EXPERTS are urging Muslims across London with glaucoma to continue using their eye drops during Ramadan to avoid putting their eye health at risk.
The holy month of Ramadan, which starts on April 12, will see Muslims fast be-tween dawn and sunset. However, those who have glaucoma – an estimated 50,000 in the UK – may be putting their sight in jeopardy if they are inclined to stop using their eyedrops during this period.
Research has shown that almost half (45.5%) worry that using eye drops would nullify their fast, as excess liquid can drain through the tear ducts to the back of the throat. That is why Specsavers, together with Glaucoma UK and the Muslim Council of Britain, is warning of the danger that stopping eye drops poses, including vision loss.
Joanna Bradley, Head of Support Services at Glaucoma UK, says: ‘It is vital that Muslims keep using their eye drops to treat their glaucoma during Ramadan as stopping, even for a short period, could cause irreversible damage to their sight.
‘It is also important to highlight that eye drops are not considered food or drink in almost all Islamic schools of thought, therefore, even if drops do reach the back of the throat, the fast is not affected.
‘For additional reassurance, there are a few things that people can do to minimise this risk, including a technique called punctal occlusion, which involves closing the tear duct immediately after putting in drops, by putting finger pressure at the corner of the eye next to the nose. This reduces the risk of the drops reaching the back of the throat, and also keeps the eye drop in the eye where it needs to be. Alternative-ly, use drops before dawn or after sunset, outside of fasting hours.’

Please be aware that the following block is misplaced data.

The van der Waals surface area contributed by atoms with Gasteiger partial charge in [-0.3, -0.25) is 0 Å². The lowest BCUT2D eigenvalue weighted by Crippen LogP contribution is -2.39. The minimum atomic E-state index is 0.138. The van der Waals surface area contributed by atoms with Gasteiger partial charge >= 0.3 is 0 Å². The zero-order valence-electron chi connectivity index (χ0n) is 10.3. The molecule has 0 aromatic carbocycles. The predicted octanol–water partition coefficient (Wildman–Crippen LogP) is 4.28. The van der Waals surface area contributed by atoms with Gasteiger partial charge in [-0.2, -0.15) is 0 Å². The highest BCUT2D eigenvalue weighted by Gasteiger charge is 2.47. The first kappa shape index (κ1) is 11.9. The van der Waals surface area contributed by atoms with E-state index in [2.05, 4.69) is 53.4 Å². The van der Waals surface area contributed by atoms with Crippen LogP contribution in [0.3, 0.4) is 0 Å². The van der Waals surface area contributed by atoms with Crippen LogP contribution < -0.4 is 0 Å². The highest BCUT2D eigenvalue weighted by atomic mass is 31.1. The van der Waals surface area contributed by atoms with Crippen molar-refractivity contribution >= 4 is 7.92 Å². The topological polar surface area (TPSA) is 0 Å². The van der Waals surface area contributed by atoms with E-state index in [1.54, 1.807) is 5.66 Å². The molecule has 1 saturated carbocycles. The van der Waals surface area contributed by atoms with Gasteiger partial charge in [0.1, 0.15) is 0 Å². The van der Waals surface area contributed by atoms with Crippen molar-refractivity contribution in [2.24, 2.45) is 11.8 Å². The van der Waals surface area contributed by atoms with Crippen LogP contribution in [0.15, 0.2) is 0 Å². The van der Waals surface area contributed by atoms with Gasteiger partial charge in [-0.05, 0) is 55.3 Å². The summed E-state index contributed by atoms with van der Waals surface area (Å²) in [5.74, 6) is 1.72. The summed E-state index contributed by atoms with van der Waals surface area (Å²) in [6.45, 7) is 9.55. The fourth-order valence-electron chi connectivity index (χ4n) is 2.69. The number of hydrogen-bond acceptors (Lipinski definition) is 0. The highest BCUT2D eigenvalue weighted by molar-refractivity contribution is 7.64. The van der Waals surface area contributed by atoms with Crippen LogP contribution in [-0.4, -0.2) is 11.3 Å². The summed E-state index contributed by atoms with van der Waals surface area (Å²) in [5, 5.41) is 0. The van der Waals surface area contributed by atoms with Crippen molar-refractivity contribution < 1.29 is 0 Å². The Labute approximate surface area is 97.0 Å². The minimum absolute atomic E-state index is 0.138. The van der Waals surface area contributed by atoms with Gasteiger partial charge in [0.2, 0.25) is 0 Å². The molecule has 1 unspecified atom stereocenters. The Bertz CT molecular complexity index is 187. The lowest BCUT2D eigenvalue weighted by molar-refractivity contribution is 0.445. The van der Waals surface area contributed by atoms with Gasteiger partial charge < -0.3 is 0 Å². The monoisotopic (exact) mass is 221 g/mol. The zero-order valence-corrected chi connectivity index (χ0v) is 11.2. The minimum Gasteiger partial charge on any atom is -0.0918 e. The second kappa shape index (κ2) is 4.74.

Glaucoma is a progressive eye condition that can happen when naturally-occurring fluid inside the eye does not drain properly, causing a build-up of pressure which damages the optic nerve. There are two main types – chronic glaucoma, which de-velops slowly with subtle changes to vision, and acute glaucoma, which develops rapidly with a sudden, painful build-up of pressure in the eye.
Although it often affects both eyes, in a lot of cases it can be symptomless until it has already damaged your sight, so regular eye tests – and making sure that you follow your treatment plan if diagnosed – really matter.
Specsavers optometrist and store director, Mohammed Rehmani, adds: ‘If glaucoma is left untreated or unmanaged it can cause irreversible vision loss. However, if it is picked up early and treated it can be successfully managed, minimising sight loss. It is also more important now than ever to ensure correct hygiene measures are taken when touching your face, which includes thoroughly washing your hands in line with government guidelines before putting in your drops. If you have any concerns make sure you book an appointment to see your optometrist.’